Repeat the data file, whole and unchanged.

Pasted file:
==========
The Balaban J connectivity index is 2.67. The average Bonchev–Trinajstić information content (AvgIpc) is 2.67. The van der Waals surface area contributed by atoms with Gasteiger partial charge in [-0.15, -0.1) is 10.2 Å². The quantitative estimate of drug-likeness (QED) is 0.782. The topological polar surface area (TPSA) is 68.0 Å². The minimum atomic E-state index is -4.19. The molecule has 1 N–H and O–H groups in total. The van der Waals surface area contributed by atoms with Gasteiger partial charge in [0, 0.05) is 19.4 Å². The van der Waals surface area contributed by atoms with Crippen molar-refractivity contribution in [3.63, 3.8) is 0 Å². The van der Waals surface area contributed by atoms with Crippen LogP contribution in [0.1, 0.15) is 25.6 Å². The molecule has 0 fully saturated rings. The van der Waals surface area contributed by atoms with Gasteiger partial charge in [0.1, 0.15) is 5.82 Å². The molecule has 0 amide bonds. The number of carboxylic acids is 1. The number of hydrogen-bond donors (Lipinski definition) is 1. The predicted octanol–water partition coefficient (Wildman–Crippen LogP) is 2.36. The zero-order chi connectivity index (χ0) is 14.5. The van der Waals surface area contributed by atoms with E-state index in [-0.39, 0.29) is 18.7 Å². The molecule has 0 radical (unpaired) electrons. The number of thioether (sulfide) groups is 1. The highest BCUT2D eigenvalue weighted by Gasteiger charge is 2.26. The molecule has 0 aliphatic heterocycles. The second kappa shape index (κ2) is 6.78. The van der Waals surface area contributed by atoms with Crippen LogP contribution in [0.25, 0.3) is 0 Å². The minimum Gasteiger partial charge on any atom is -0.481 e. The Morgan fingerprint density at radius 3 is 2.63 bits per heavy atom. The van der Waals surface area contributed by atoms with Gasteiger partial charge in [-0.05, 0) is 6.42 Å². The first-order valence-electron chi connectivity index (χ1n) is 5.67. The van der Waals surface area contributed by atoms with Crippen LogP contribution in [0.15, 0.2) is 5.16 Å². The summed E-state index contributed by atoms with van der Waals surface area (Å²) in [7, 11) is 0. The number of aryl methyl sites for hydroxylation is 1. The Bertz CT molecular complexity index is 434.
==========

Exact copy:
The Balaban J connectivity index is 2.67. The average Bonchev–Trinajstić information content (AvgIpc) is 2.67. The van der Waals surface area contributed by atoms with Gasteiger partial charge in [-0.15, -0.1) is 10.2 Å². The quantitative estimate of drug-likeness (QED) is 0.782. The topological polar surface area (TPSA) is 68.0 Å². The minimum atomic E-state index is -4.19. The molecule has 1 N–H and O–H groups in total. The van der Waals surface area contributed by atoms with Gasteiger partial charge in [0, 0.05) is 19.4 Å². The van der Waals surface area contributed by atoms with Crippen molar-refractivity contribution in [3.63, 3.8) is 0 Å². The van der Waals surface area contributed by atoms with Crippen LogP contribution in [0.1, 0.15) is 25.6 Å². The molecule has 0 fully saturated rings. The van der Waals surface area contributed by atoms with Gasteiger partial charge in [0.1, 0.15) is 5.82 Å². The molecule has 0 amide bonds. The number of carboxylic acids is 1. The number of hydrogen-bond donors (Lipinski definition) is 1. The predicted octanol–water partition coefficient (Wildman–Crippen LogP) is 2.36. The zero-order chi connectivity index (χ0) is 14.5. The van der Waals surface area contributed by atoms with E-state index in [-0.39, 0.29) is 18.7 Å². The molecule has 0 radical (unpaired) electrons. The number of thioether (sulfide) groups is 1. The highest BCUT2D eigenvalue weighted by Gasteiger charge is 2.26. The molecule has 0 aliphatic heterocycles. The second kappa shape index (κ2) is 6.78. The van der Waals surface area contributed by atoms with Crippen LogP contribution in [0.25, 0.3) is 0 Å². The minimum Gasteiger partial charge on any atom is -0.481 e. The Morgan fingerprint density at radius 3 is 2.63 bits per heavy atom. The van der Waals surface area contributed by atoms with Gasteiger partial charge in [-0.05, 0) is 6.42 Å². The first-order valence-electron chi connectivity index (χ1n) is 5.67. The van der Waals surface area contributed by atoms with Crippen LogP contribution in [0.15, 0.2) is 5.16 Å². The summed E-state index contributed by atoms with van der Waals surface area (Å²) in [7, 11) is 0. The number of aryl methyl sites for hydroxylation is 1. The Bertz CT molecular complexity index is 434.